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7.10.1 The Mul Mantra and Siri Ragu, 9, Adi Granth (Guru Granth Sahib)


Guru Nanak
circa 1520-1539, first compiled in 1604

Guru Nanak, Mul Mantra, quoted in Beryl Dhanjal, “Sikhism,” in Sacred Writings, edited by Jean Holm with John Bowker (London: Pinter Publishers, 1994), 159 [151 - 172]; Siri Ragu, 9, Adi Granth (the Guru Granth Sahib), translated by W. H. McLeod, quoted in Sources of Indian Tradition, Volume One: From the Beginning to 1800, second edition, edited by Ainslie T. Embree (New York: Columbia University Press, 1988), 505.

This source is two excerpts from the writings of Guru Nanak, the founder of Sikhism. Guru Nanak was born in 1469 in Punjab, a region of northwestern South Asia, which was a site of encounter. In Punjab, trade and movement of people and ideas led to multiple cultures, languages, and religions. There were lots of exchanges between religious groups. Some people were interested in finding a deeper and more personal divine connection by listening to Hindu devotional poetry set to music, called bhakti, and/or Muslim Sufi devotional poetry and dance. In this fertile site, Guru Nanak grew up and began to write his own poetry set to music (such as the lines in this source) and sacred hymns. He taught that there was only one God, who was unknowable, and that all believers were equal. He said that empty rituals and religious labels were not important. The important things were devotion to the divine (God) and love for human beings. To seek salvation, people should meditate on the Nam (remembering God) and Word of God. Gurus revealed the Word of God, and their poetry identified the Names of God. The first passage you read in this source is Guru Nanak’s definition of God. Pick out two words from this passage that you believe Guru Nanak meant as the Nam. The second passage (beginning with “The Guru”) uses several metaphors to explain how Gurus would help believers reach God. Explain in your own words how the Guru would help the believer reach God.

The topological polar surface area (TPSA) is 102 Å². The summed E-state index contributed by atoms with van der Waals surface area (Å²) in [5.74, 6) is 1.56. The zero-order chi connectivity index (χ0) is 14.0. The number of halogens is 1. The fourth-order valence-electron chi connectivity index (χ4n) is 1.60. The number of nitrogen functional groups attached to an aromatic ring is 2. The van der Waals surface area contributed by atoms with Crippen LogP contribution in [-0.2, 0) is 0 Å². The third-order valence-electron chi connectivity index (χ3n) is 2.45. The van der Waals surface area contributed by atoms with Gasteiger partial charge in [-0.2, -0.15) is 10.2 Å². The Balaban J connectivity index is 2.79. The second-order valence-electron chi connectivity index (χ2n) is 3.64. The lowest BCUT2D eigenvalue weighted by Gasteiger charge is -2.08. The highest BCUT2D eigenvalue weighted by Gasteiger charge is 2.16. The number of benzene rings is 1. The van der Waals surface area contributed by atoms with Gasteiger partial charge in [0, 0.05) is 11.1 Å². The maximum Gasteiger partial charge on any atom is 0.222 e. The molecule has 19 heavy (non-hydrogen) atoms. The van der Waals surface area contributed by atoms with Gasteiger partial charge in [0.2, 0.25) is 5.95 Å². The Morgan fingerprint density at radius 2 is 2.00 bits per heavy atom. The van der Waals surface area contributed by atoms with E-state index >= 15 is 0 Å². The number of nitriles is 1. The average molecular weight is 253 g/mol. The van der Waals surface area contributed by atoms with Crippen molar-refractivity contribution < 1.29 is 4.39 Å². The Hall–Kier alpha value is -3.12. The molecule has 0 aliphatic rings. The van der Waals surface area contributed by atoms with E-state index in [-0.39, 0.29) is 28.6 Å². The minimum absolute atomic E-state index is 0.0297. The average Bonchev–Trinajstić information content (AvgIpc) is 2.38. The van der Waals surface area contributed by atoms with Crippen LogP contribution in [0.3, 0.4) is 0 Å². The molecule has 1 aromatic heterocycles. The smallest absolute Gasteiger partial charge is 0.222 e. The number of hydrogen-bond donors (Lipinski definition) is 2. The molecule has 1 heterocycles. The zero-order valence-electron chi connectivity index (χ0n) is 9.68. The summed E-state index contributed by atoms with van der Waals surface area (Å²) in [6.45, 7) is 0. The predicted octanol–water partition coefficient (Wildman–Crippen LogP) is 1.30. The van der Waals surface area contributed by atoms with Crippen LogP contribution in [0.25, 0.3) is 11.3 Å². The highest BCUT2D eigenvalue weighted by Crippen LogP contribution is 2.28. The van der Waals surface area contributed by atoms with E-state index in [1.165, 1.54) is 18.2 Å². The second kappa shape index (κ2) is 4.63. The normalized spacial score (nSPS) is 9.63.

While scholars used to analyze Sikh beliefs to pick out the Hindu and Muslim roots, modern religious scholars place more emphasis on the religious ferment of ideas that Guru Nanak and others experienced in fifteenth-century Punjab. During his lifetime, the Mughal Empire was established in South Asia, and Guru Nanak’s insights drew from multiple faiths. For the Nam passage, students might select Creator, truth, or omnipresent. Encourage them to discuss the beliefs about God that appear in this passage. For the Guru stanza, ask students to visualize the Guru as a ladder or a boat to reach God. What would the ladder or boat have to cross? Point out that the purpose of these stanzas is to provide material for meditation rather than to explain the beliefs in logical outline.

"There is one God.
He is the supreme Truth.
He is the Creator,
is without fear and without hate,
He, the omnipresent,
pervades the universe.
He is not born,
nor does he die to be born again.
By his grace shall you worship him.
Before time itself, there was truth.
When time began to run its course he was the truth.
Even now, he is the truth
and ever more shall truth prevail....

The Guru is is the ladder, the dinghy, the raft by means of which one reaches God;
The Guru is the lake, the ocean, the boat, the sacred place of pilgrimage, the river.
If it please Thee I am cleansed by bathing in the Lake of Truth.